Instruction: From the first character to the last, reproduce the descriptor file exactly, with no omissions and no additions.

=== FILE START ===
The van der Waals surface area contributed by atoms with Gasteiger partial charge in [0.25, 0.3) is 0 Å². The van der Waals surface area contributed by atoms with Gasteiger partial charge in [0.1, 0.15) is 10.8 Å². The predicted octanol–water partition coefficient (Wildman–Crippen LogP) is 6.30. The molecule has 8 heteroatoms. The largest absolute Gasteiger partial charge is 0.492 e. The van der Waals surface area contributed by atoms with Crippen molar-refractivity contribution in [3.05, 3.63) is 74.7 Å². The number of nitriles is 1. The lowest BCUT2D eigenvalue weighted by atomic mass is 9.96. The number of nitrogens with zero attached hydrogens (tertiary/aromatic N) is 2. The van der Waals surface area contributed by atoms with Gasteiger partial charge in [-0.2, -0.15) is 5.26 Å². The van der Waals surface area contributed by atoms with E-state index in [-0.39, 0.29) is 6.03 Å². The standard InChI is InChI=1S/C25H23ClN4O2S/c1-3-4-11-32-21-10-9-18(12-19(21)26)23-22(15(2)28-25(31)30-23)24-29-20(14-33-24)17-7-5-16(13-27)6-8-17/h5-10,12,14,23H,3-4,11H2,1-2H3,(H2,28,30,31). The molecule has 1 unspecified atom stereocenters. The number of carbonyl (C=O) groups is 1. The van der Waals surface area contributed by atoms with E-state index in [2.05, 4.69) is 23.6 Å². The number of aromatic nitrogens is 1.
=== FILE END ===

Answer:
The van der Waals surface area contributed by atoms with Gasteiger partial charge in [0.25, 0.3) is 0 Å². The van der Waals surface area contributed by atoms with Gasteiger partial charge in [0.1, 0.15) is 10.8 Å². The predicted octanol–water partition coefficient (Wildman–Crippen LogP) is 6.30. The molecule has 8 heteroatoms. The largest absolute Gasteiger partial charge is 0.492 e. The van der Waals surface area contributed by atoms with Crippen molar-refractivity contribution in [3.05, 3.63) is 74.7 Å². The number of nitriles is 1. The lowest BCUT2D eigenvalue weighted by atomic mass is 9.96. The number of nitrogens with zero attached hydrogens (tertiary/aromatic N) is 2. The van der Waals surface area contributed by atoms with Gasteiger partial charge in [-0.2, -0.15) is 5.26 Å². The van der Waals surface area contributed by atoms with E-state index in [-0.39, 0.29) is 6.03 Å². The standard InChI is InChI=1S/C25H23ClN4O2S/c1-3-4-11-32-21-10-9-18(12-19(21)26)23-22(15(2)28-25(31)30-23)24-29-20(14-33-24)17-7-5-16(13-27)6-8-17/h5-10,12,14,23H,3-4,11H2,1-2H3,(H2,28,30,31). The molecule has 1 unspecified atom stereocenters. The number of carbonyl (C=O) groups is 1. The van der Waals surface area contributed by atoms with E-state index in [2.05, 4.69) is 23.6 Å². The number of aromatic nitrogens is 1.